Thank you for your entry. I worked with Weng Kee when I played Rowena in Ah Kong’s. I loved how he was so down to earth and unassuming. In an industry where so many were hungry to show off and to be seen (and heard), we found a friendship between the gaps! He played my father in the production and there were moments that we shared as well that I will always treasure.

    I always called him “dad”. It was a joke between us from the show-I lost mine when I was one, and well, we didn’t have great hopes of him becoming one! 🙂

    I have been living in Sweden now for the past 6 years and hearing the news of his passing has really knocked the wind out of me. I hate that I never said goodbye. That I couldn’t be there for his memorial. Yet I know, he would have probably just shrugged and say NEVERMIND.

    I carry him in my heart. I am so grateful that I had the chance to know him. Going back to Singapore for visits and knowing that friends like him have passed, fill me with such heaviness…

    My love and my thoughts to you dad! Till we meet again.

  3. timothynga says:

    Thanks Sham and Teri-Anne for sharing.

    Another friend just messaged me on facebook to tell me that Weng Kee was a hairstylist too. She used to go to his place to get her hair cut yonks ago when he was just starting out in acting.

  4. Stan says:

    hey tim, nice one.
    These are just memories that we can keep dear to our hearts.
    It still didn’t really hit me that Weng Kee is gone though. He is still living in me very much. Thanks Tim, for sharing such a nice memory of him.

  5. Shea says:

    I read with regret. A loss that has brought the curtain down too soon. Lee Weng Kee, RIP.

  6. Neo Swee Lin says:

    thanks for posting this Tim, read it sometime ago but never thought to post a comment. Want to say hi to Teri-Anne too, we were in the same production of Ah Kong’s, I played Lai Mun, the wife of Ah Kong. It seems so long ago. Weng Kee was also in the first production of Ah Kong’s – where he played Cedric, the long-time loyal employee of Ah Kong. I shall never forget how much fun we had in that production, including one show when we all tried to corpse each other by using a simple phrase in Hokkien “Bo lah bo, wa bo lah” meaning “No I didn’t, not me..” he got me within minutes after the show started.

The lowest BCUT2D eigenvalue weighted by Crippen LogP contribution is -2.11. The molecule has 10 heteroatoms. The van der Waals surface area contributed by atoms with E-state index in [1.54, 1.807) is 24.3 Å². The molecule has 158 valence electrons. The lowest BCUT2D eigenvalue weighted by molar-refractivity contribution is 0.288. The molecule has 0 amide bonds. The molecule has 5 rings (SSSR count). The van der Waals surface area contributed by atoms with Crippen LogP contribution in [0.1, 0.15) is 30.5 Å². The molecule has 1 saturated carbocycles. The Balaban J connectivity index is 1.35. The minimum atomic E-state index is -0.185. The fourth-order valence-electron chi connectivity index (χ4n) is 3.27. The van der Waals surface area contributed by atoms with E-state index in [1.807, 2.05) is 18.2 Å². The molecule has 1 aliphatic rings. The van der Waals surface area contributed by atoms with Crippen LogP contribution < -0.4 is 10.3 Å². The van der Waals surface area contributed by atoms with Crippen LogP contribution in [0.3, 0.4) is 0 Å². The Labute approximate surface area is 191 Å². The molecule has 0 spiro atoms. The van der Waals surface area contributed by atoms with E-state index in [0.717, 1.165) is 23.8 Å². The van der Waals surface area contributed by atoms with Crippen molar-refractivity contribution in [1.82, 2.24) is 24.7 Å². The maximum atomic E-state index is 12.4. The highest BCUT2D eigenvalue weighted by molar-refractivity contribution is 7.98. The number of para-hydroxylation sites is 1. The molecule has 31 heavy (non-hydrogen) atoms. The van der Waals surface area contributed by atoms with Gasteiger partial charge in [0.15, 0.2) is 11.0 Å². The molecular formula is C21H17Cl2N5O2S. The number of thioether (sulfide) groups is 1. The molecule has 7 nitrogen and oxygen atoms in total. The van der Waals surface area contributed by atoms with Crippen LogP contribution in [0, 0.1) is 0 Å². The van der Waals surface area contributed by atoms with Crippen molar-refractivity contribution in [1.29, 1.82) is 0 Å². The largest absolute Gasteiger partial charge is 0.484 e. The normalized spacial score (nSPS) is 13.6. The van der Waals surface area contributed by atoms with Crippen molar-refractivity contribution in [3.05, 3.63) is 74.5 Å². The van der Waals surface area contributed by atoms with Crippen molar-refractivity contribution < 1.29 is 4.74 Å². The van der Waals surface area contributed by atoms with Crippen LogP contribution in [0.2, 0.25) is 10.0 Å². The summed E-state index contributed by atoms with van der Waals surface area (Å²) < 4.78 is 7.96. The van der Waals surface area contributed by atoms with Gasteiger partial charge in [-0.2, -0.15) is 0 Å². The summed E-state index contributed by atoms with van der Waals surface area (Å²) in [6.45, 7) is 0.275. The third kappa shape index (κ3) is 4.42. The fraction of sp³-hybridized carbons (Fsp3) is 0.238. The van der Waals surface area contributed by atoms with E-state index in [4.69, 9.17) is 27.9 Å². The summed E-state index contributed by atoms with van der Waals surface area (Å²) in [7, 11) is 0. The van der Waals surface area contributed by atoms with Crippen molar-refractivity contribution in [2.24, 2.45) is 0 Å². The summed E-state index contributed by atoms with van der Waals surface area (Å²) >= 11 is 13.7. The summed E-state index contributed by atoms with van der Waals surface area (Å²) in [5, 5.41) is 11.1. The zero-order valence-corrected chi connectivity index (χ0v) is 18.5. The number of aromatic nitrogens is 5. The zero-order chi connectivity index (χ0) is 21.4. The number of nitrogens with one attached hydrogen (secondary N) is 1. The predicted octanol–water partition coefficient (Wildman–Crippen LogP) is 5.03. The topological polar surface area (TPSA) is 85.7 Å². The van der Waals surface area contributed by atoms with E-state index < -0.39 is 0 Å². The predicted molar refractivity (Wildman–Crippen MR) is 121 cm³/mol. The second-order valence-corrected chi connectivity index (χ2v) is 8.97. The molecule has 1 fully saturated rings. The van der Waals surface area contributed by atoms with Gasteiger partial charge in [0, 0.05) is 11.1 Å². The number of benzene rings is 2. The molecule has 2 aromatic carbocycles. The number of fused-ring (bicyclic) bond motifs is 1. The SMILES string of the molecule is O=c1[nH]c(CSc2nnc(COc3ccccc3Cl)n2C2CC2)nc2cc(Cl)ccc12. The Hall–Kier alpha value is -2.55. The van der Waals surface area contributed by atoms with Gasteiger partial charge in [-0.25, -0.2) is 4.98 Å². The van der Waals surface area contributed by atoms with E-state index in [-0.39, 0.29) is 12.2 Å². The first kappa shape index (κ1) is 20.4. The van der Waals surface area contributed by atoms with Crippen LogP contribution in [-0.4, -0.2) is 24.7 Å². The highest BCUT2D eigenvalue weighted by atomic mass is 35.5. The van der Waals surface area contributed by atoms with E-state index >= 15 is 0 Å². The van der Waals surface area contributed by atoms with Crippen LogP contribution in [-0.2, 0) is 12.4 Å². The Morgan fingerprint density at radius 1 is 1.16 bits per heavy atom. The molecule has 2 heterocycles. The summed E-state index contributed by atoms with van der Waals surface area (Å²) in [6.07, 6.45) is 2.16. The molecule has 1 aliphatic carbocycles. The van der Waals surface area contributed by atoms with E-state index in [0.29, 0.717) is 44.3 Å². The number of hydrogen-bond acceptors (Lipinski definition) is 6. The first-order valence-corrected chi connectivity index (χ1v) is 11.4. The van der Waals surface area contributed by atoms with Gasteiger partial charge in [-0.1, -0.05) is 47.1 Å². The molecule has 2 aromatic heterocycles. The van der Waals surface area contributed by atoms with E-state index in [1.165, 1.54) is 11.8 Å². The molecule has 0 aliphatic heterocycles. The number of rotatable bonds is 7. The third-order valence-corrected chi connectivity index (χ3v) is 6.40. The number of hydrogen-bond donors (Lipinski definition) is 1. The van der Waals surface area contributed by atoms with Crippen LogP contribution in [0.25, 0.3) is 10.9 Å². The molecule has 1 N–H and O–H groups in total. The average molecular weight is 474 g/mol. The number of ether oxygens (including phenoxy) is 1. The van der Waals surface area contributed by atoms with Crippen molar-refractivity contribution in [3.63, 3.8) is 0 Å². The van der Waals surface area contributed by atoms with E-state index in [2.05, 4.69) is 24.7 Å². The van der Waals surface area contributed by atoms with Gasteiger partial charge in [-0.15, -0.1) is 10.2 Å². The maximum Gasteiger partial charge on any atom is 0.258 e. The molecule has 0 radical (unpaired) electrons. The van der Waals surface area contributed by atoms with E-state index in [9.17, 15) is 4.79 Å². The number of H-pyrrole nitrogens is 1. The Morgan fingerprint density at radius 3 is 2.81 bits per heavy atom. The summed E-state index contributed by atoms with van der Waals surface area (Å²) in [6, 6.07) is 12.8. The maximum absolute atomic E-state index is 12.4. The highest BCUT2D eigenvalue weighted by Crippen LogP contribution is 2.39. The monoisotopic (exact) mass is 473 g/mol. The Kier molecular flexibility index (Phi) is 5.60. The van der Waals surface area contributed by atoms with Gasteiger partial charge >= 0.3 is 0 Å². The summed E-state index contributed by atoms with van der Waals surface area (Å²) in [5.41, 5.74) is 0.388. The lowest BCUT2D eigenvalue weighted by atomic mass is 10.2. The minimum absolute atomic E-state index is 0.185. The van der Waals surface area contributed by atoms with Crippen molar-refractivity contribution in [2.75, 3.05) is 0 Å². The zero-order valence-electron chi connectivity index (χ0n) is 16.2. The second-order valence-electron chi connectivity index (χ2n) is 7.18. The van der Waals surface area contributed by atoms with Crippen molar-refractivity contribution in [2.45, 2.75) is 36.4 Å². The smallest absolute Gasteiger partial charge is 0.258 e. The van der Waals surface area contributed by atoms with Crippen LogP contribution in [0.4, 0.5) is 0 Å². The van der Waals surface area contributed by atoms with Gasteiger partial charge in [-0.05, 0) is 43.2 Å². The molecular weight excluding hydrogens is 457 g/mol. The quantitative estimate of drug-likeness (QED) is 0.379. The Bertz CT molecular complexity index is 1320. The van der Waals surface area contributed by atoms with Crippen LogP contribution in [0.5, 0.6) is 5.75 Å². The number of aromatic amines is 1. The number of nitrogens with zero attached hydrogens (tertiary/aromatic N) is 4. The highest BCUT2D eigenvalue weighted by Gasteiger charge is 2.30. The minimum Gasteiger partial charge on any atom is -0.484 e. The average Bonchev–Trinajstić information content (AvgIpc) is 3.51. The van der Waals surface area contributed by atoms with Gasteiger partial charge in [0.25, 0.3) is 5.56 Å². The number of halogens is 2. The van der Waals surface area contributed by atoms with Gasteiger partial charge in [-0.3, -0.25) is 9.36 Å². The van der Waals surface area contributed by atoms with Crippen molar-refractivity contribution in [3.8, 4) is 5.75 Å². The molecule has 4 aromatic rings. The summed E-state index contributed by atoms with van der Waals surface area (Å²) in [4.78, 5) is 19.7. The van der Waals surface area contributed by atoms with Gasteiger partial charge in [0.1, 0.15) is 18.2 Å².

The first time I took notice of Weng Kee was when he sang the Barry Manilow song, EVEN NOW on Talentime on TV. He wasn’t very good, but he just kept trying. Later he began to appear in Theatreworks plays. I really didn’t think a lot of his acting back then, I was such a convent girl snob, just couldn’t get around the bad diction. Eventually we worked together in Army Daze, I played his sister, Ah Huay, yes he was the original Ah Beng. That was when I took a lesson or two on diction from him. We became good friends. He brought something to my world that was uniquely his. It makes me sad that I didn’t spend more time with him before his time was up. And I still cannot believe that he is gone. But I think Teri-Anne is right, he probably would’ve shrugged & said NEVER MIND.

    Bye Weng Kee, till we meet again. God keep you safe & happy.